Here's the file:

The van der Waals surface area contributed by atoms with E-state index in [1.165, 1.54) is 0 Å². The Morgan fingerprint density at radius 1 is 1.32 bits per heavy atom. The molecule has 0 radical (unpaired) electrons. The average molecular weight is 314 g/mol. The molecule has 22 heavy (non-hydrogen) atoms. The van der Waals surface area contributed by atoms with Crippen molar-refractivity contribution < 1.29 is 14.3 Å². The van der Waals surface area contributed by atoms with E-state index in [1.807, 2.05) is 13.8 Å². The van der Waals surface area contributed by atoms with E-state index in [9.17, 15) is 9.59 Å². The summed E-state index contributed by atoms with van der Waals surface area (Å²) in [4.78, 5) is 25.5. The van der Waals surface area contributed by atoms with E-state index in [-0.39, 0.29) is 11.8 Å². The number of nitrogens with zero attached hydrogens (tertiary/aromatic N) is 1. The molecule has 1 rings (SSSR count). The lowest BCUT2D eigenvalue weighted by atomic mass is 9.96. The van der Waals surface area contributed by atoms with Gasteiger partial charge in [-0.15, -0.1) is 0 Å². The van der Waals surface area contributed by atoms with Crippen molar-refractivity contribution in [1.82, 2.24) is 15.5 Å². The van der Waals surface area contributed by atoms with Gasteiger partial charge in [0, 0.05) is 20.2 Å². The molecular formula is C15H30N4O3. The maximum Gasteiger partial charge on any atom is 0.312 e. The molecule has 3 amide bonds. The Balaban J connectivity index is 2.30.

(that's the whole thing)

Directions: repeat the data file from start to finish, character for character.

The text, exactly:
The van der Waals surface area contributed by atoms with E-state index in [1.165, 1.54) is 0 Å². The Morgan fingerprint density at radius 1 is 1.32 bits per heavy atom. The molecule has 0 radical (unpaired) electrons. The average molecular weight is 314 g/mol. The molecule has 22 heavy (non-hydrogen) atoms. The van der Waals surface area contributed by atoms with Crippen molar-refractivity contribution < 1.29 is 14.3 Å². The van der Waals surface area contributed by atoms with E-state index in [1.807, 2.05) is 13.8 Å². The van der Waals surface area contributed by atoms with E-state index in [9.17, 15) is 9.59 Å². The summed E-state index contributed by atoms with van der Waals surface area (Å²) in [4.78, 5) is 25.5. The van der Waals surface area contributed by atoms with E-state index in [-0.39, 0.29) is 11.8 Å². The number of nitrogens with zero attached hydrogens (tertiary/aromatic N) is 1. The molecule has 1 rings (SSSR count). The lowest BCUT2D eigenvalue weighted by atomic mass is 9.96. The van der Waals surface area contributed by atoms with Gasteiger partial charge in [-0.15, -0.1) is 0 Å². The van der Waals surface area contributed by atoms with Crippen molar-refractivity contribution in [1.82, 2.24) is 15.5 Å². The van der Waals surface area contributed by atoms with Gasteiger partial charge in [0, 0.05) is 20.2 Å². The molecular formula is C15H30N4O3. The maximum Gasteiger partial charge on any atom is 0.312 e. The molecule has 3 amide bonds. The Balaban J connectivity index is 2.30.